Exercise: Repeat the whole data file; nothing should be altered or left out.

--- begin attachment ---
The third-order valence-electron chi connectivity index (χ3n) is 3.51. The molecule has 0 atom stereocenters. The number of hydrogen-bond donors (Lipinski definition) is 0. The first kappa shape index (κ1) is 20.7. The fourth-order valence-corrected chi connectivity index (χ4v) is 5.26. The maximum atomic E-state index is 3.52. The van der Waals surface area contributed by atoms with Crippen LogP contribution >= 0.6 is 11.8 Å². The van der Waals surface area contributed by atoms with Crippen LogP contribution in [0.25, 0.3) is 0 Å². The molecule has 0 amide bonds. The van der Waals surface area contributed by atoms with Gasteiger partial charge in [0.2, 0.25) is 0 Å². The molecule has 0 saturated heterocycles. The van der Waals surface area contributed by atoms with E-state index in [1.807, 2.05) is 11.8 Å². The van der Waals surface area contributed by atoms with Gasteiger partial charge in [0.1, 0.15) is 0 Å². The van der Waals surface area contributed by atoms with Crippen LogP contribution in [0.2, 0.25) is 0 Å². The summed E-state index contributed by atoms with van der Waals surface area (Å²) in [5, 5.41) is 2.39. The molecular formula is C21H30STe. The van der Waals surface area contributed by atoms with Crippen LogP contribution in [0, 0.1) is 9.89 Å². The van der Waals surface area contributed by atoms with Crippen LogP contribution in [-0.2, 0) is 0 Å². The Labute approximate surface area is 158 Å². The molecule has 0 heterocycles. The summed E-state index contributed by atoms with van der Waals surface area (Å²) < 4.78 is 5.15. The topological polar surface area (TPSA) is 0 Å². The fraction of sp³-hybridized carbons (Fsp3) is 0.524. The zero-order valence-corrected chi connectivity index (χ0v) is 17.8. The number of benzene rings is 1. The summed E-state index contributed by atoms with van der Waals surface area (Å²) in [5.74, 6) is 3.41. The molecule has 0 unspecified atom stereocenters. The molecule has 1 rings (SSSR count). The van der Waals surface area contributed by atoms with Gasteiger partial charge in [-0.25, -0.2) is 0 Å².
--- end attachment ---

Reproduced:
The third-order valence-electron chi connectivity index (χ3n) is 3.51. The molecule has 0 atom stereocenters. The number of hydrogen-bond donors (Lipinski definition) is 0. The first kappa shape index (κ1) is 20.7. The fourth-order valence-corrected chi connectivity index (χ4v) is 5.26. The maximum atomic E-state index is 3.52. The van der Waals surface area contributed by atoms with Crippen LogP contribution >= 0.6 is 11.8 Å². The van der Waals surface area contributed by atoms with Crippen LogP contribution in [0.25, 0.3) is 0 Å². The molecule has 0 amide bonds. The van der Waals surface area contributed by atoms with Gasteiger partial charge in [0.2, 0.25) is 0 Å². The molecule has 0 saturated heterocycles. The van der Waals surface area contributed by atoms with E-state index in [1.807, 2.05) is 11.8 Å². The van der Waals surface area contributed by atoms with Gasteiger partial charge in [0.1, 0.15) is 0 Å². The van der Waals surface area contributed by atoms with Crippen LogP contribution in [0.2, 0.25) is 0 Å². The summed E-state index contributed by atoms with van der Waals surface area (Å²) in [5, 5.41) is 2.39. The molecular formula is C21H30STe. The van der Waals surface area contributed by atoms with Crippen LogP contribution in [0, 0.1) is 9.89 Å². The van der Waals surface area contributed by atoms with Crippen LogP contribution in [-0.2, 0) is 0 Å². The Labute approximate surface area is 158 Å². The molecule has 0 heterocycles. The summed E-state index contributed by atoms with van der Waals surface area (Å²) < 4.78 is 5.15. The topological polar surface area (TPSA) is 0 Å². The fraction of sp³-hybridized carbons (Fsp3) is 0.524. The zero-order valence-corrected chi connectivity index (χ0v) is 17.8. The number of benzene rings is 1. The summed E-state index contributed by atoms with van der Waals surface area (Å²) in [5.74, 6) is 3.41. The molecule has 0 unspecified atom stereocenters. The molecule has 1 rings (SSSR count). The van der Waals surface area contributed by atoms with Gasteiger partial charge in [-0.25, -0.2) is 0 Å².